“She says to me I should stay out of the district and then she welcomes Bernie Sanders into the district,” Clyburn repeated. “Somebody’s got to explain that to me.”
Brent and the Turner campaign did not respond to requests for comment.
While Clyburn has emphasized that he simply favors Brown over Turner, other dynamics also appear to be at play as the race has taken something of a nasty turn in recent weeks. Last month, Turner appeared at a town hall at which the rapper Killer Mike described Clyburn as “stupid” for endorsing Biden last cycle.
“I think it’s incredibly stupid to not cut a deal before you get someone elected president and the only thing you get is a federal holiday and nothing tangible out of it,” the rapper said, referring to the newly adopted Juneteenth holiday.“You can talk about it,” Turner said, nodding in agreement.
Clyburn stepped into the race shortly after the event. “They called me dumb,” he said, taking the insult in stride. “I smiled and said, well, I was called dumb or stupid.”
Still, he couldn’t help offering his own sharply worded retort in the interview with JI. “I understand that Nina said, when I endorsed Joe Biden, she said I was going to be made to pay for that,” Clyburn said. “I’d like to know how I’m going to get paid.”
“I don’t know why it’s necessary for all this acrimony to exist,” Clyburn said. “Just be who you are and let other people do what they want to do. I just think it doesn’t make a whole lot of sense to make these kinds of inflammatory statements. I don’t do it.”
Clyburn demurred, however, when asked whether he envisioned collaborating with Turner if she wins the election. “That would be up to her,” he said. “I work very well with Bernie Sanders. I endorsed Joe Biden, and it didn’t stop me from working with Bernie Sanders. I do.”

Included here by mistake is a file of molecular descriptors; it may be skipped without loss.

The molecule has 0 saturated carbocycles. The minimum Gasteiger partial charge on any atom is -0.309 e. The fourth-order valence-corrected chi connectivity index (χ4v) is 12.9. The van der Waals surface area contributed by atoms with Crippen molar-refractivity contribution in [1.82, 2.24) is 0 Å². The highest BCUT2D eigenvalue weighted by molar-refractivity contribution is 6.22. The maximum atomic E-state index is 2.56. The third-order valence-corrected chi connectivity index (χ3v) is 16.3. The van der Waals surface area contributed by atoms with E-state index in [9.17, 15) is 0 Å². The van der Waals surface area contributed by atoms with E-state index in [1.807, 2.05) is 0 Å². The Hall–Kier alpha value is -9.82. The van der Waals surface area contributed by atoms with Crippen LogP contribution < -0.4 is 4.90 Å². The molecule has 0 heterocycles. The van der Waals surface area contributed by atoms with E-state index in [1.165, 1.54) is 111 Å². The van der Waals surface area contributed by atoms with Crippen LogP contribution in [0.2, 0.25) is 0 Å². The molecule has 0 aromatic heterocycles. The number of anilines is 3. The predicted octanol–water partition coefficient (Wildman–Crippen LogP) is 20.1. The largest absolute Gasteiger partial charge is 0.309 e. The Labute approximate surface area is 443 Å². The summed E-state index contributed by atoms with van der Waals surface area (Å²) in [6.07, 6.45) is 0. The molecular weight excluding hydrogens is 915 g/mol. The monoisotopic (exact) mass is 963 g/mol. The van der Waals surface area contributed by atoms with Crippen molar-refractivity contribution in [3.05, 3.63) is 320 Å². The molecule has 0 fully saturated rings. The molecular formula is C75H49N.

The majority-Black 11th district is home to a sizable Jewish community, support from which has been building for Brown. The first-time congressional candidate is actively engaged in Jewish outreach, and has earned support from groups like the Jewish Democratic Council of America, Pro-Israel America and DMFI.
Brown’s views on Israel align with the mainstream Democratic wing of the party, while Turner argues in favor of conditioning aid to the Jewish state.
Clyburn said the candidates’ contrasting foreign policy approaches also factored into his endorsement. “I think Shontel would be a moderating voice,” the congressman said, in House disputes over the Israeli-Palestinian conflict, which have become increasingly contentious following May’s violent conflict in Gaza.
“My view when it comes to foreign aid is that no two requests are the same,” he said, “and I think that all requests ought to be based upon existing relationships as well as future consideration for whatever the relationship might be.”
“I think that this country and its allies have got to really be very, very careful in its national and international relationships,” Clyburn said. “This so-called rightward movement that seemed to be taking hold in this country is not limited to this country. We see this stuff popping up all around the world, and so the interest that we have in maintaining the forward movement in this country toward a more perfect union and in Israel to a peaceful and secure existence in the Middle East — these are interests that ought to be complementing each other and ought not to be competing against each other.”
“It’s important for us to make sure that we maintain those relationships politically and personally,” he added.